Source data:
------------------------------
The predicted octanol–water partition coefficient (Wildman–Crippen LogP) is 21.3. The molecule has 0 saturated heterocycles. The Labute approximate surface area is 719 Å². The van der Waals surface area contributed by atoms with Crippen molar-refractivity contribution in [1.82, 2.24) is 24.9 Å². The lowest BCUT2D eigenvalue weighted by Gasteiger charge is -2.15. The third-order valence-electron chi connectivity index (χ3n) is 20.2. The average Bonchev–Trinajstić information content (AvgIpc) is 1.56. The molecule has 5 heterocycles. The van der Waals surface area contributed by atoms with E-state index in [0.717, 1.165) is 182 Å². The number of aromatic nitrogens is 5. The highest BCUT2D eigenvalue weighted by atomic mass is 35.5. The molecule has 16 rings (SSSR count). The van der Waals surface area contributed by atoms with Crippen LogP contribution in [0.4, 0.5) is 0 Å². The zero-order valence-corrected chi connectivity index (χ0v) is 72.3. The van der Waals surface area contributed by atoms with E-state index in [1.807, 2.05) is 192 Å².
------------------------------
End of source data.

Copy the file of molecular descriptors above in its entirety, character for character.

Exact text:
The predicted octanol–water partition coefficient (Wildman–Crippen LogP) is 21.3. The molecule has 0 saturated heterocycles. The Labute approximate surface area is 719 Å². The van der Waals surface area contributed by atoms with Crippen molar-refractivity contribution in [1.82, 2.24) is 24.9 Å². The lowest BCUT2D eigenvalue weighted by Gasteiger charge is -2.15. The third-order valence-electron chi connectivity index (χ3n) is 20.2. The average Bonchev–Trinajstić information content (AvgIpc) is 1.56. The molecule has 5 heterocycles. The van der Waals surface area contributed by atoms with E-state index in [0.717, 1.165) is 182 Å². The number of aromatic nitrogens is 5. The highest BCUT2D eigenvalue weighted by atomic mass is 35.5. The molecule has 16 rings (SSSR count). The van der Waals surface area contributed by atoms with Crippen LogP contribution in [0.4, 0.5) is 0 Å². The zero-order valence-corrected chi connectivity index (χ0v) is 72.3. The van der Waals surface area contributed by atoms with E-state index in [1.807, 2.05) is 192 Å².